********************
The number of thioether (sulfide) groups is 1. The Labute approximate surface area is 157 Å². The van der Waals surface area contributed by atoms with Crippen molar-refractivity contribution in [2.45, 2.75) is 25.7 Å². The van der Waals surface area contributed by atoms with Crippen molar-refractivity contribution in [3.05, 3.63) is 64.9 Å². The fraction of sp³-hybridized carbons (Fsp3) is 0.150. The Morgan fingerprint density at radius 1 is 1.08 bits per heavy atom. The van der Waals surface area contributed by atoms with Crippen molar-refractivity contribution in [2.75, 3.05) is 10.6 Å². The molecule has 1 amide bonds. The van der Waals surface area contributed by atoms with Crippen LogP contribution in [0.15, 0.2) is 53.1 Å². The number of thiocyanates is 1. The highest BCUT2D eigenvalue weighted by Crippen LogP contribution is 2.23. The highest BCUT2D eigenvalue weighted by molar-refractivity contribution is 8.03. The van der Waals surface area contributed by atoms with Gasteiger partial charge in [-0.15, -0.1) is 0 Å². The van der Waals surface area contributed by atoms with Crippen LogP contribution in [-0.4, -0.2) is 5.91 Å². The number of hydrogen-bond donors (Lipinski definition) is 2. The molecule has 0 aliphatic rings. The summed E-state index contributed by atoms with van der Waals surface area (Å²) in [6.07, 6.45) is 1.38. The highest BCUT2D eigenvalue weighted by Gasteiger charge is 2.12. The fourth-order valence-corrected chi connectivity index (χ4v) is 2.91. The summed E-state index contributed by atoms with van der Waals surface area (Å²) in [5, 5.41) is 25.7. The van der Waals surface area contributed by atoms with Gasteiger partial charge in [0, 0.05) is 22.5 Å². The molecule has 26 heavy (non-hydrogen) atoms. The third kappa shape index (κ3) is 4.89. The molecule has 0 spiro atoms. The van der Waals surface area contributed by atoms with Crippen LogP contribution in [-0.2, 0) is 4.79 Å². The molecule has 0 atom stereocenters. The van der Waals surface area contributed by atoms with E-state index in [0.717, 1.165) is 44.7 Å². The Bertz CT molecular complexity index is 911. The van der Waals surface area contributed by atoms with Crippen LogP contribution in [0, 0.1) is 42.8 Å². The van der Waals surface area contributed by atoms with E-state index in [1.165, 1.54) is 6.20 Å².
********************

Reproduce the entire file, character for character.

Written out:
The number of thioether (sulfide) groups is 1. The Labute approximate surface area is 157 Å². The van der Waals surface area contributed by atoms with Crippen molar-refractivity contribution in [2.45, 2.75) is 25.7 Å². The van der Waals surface area contributed by atoms with Crippen molar-refractivity contribution in [3.05, 3.63) is 64.9 Å². The fraction of sp³-hybridized carbons (Fsp3) is 0.150. The Morgan fingerprint density at radius 1 is 1.08 bits per heavy atom. The van der Waals surface area contributed by atoms with Crippen molar-refractivity contribution in [2.75, 3.05) is 10.6 Å². The molecule has 1 amide bonds. The van der Waals surface area contributed by atoms with Crippen LogP contribution in [0.15, 0.2) is 53.1 Å². The number of thiocyanates is 1. The highest BCUT2D eigenvalue weighted by Crippen LogP contribution is 2.23. The highest BCUT2D eigenvalue weighted by molar-refractivity contribution is 8.03. The van der Waals surface area contributed by atoms with Gasteiger partial charge in [-0.15, -0.1) is 0 Å². The van der Waals surface area contributed by atoms with Crippen LogP contribution in [-0.4, -0.2) is 5.91 Å². The number of hydrogen-bond donors (Lipinski definition) is 2. The molecule has 0 aliphatic rings. The summed E-state index contributed by atoms with van der Waals surface area (Å²) in [6.07, 6.45) is 1.38. The highest BCUT2D eigenvalue weighted by Gasteiger charge is 2.12. The fourth-order valence-corrected chi connectivity index (χ4v) is 2.91. The summed E-state index contributed by atoms with van der Waals surface area (Å²) in [5, 5.41) is 25.7. The van der Waals surface area contributed by atoms with Gasteiger partial charge in [0, 0.05) is 22.5 Å². The molecule has 26 heavy (non-hydrogen) atoms. The third kappa shape index (κ3) is 4.89. The molecule has 0 spiro atoms. The van der Waals surface area contributed by atoms with Crippen LogP contribution in [-0.2, 0) is 4.79 Å². The molecule has 0 atom stereocenters. The van der Waals surface area contributed by atoms with E-state index in [0.717, 1.165) is 44.7 Å². The Bertz CT molecular complexity index is 911. The van der Waals surface area contributed by atoms with Crippen LogP contribution in [0, 0.1) is 42.8 Å². The van der Waals surface area contributed by atoms with E-state index in [1.165, 1.54) is 6.20 Å².